Democrats Call for Hearings on Disney-Fox Merger


(File photo) Sen. Amy Klobuchar speaks at a news conference to unveil congressional Democrat's “A Better Deal” economic agenda on Capitol Hill in Washington, U.S., November 1, 2017. (REUTERS/Aaron P. Bernstein)
(File photo) Sen. Amy Klobuchar speaks at a news conference to unveil congressional Democrat's “A Better Deal” economic agenda on Capitol Hill in Washington, U.S., November 1, 2017. (REUTERS/Aaron P. Bernstein)

LOS ANGELES — Top Democrats on the Senate and House antitrust subcommittees are calling for hearings on the Walt Disney Co.’s proposed acquisition of a large portion of 21st Century Fox, including its film and TV studio, cable networks, and regional sports channels.

Sen. Amy Klobuchar (D-Minn.), the ranking member of the Senate Judiciary antitrust subcommittee, said that the proposed transaction was “another industry-changing merger, which would have major implications in television, film, and media.”

“I’m concerned about the impact of this transaction on American consumers,” she said.

She said that she has asked Sen. Mike Lee (R-Utah), who chairs the subcommittee, and Sen. Chuck Grassley (R-Iowa), who chairs the Judiciary Committee, to schedule a hearing. None has been set so far. After AT&T and Time Warner announced their plans to combine in October, 2016, Lee and Klobuchar quickly announced plans for a hearing.

Rep. David Cicilline (D-R.I.), who is the ranking member of the House Judiciary’s antitrust subcommittee, called for a close look at the transaction.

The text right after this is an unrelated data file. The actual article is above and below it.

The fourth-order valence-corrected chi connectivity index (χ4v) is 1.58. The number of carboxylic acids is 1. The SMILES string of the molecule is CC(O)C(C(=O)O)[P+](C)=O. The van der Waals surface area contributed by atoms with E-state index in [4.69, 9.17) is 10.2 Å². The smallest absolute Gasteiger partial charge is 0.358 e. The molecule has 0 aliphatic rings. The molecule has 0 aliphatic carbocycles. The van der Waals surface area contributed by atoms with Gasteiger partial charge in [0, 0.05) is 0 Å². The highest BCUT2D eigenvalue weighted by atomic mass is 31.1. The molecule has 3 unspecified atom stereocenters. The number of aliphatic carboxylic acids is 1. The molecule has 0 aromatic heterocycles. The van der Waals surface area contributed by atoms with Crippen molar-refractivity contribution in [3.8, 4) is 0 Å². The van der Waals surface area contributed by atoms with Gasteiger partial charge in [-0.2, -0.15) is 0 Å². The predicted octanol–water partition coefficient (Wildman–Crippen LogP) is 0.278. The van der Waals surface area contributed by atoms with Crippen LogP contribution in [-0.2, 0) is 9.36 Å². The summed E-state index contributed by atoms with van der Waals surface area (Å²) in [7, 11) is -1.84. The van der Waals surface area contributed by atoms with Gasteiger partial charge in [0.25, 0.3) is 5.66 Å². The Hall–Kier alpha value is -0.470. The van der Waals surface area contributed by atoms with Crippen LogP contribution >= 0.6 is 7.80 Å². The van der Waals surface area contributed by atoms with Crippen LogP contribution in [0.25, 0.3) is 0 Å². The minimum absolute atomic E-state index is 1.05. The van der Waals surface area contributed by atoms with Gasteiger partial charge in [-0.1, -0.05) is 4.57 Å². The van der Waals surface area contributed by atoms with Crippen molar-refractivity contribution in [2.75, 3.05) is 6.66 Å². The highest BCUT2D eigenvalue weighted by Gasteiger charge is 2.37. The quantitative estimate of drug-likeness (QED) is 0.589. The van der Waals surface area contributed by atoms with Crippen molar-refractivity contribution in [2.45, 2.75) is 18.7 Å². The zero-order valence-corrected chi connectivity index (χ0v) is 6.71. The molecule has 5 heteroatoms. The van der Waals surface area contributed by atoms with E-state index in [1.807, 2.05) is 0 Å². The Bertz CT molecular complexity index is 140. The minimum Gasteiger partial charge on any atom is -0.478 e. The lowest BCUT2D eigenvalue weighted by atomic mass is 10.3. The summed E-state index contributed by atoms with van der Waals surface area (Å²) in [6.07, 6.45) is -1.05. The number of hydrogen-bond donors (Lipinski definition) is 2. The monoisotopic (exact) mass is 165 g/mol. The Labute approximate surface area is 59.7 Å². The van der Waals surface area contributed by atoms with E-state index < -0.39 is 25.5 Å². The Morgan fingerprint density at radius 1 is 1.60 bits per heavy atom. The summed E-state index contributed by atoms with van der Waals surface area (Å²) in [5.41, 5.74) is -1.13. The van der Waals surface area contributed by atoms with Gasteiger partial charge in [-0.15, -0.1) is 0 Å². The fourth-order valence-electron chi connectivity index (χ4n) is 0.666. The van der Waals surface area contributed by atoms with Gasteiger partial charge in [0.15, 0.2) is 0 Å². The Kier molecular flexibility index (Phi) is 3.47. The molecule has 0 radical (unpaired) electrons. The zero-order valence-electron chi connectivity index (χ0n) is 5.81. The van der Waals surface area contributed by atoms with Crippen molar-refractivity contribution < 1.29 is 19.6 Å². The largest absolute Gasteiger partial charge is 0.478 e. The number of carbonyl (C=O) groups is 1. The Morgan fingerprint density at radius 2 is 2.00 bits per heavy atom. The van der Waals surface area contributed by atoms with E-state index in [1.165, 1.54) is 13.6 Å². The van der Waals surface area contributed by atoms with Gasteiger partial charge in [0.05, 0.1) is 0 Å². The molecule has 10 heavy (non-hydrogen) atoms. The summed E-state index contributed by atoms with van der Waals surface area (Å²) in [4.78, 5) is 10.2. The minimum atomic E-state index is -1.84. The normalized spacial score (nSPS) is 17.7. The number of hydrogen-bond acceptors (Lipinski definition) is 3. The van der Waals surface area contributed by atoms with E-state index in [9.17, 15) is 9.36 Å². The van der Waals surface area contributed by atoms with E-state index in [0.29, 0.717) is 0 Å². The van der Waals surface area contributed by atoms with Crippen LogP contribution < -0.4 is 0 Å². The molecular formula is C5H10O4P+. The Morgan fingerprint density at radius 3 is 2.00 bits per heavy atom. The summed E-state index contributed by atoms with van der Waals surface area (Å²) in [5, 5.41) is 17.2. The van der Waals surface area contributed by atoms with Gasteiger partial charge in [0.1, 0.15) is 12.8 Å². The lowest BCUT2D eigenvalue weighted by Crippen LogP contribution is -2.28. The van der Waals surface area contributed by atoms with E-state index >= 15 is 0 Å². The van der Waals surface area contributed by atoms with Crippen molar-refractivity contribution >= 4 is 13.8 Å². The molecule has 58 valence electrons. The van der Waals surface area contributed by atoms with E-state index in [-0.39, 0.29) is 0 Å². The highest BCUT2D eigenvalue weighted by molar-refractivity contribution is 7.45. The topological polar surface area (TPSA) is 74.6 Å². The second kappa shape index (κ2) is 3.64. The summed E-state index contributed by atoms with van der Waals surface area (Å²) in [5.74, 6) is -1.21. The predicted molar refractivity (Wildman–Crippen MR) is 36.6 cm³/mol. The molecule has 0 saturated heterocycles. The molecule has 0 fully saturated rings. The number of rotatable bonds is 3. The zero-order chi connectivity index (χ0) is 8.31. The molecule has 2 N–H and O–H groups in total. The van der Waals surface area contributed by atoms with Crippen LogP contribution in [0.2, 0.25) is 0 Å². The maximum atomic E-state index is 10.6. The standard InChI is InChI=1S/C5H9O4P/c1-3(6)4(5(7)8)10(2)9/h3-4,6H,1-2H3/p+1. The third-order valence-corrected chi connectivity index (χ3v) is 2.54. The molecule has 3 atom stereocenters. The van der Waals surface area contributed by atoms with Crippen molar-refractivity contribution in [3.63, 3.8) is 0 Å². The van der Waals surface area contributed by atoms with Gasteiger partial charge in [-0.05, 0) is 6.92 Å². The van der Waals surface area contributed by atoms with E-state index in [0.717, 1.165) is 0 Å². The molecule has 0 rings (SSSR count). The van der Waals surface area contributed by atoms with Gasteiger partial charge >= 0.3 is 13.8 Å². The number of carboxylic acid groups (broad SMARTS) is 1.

He said in a statement, he said that the country was at a “monopoly moment.”

“Disney’s proposed purchase of 21st Century Fox threatens to put control of TV, movie, and news content into the hands of a single media giant.”

“If it’s approved, this merger could allow Disney to limit what consumers can watch and increase their cable bills. Disney will gain more than 300 channels, 22 regional sports networks, control over Hulu, and a significant portion of Roku.”

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Disney CEO Robert Iger has said that the merger will be better for consumers, as the company builds out a new streaming service to compete with Netflix and Amazon.

The companies expect the regulatory process to take about 12 to 18 months. The Justice Department is likely to review the transaction, but it does not require congressional approval. Still, past major media mergers have typically come before committees for public hearings.

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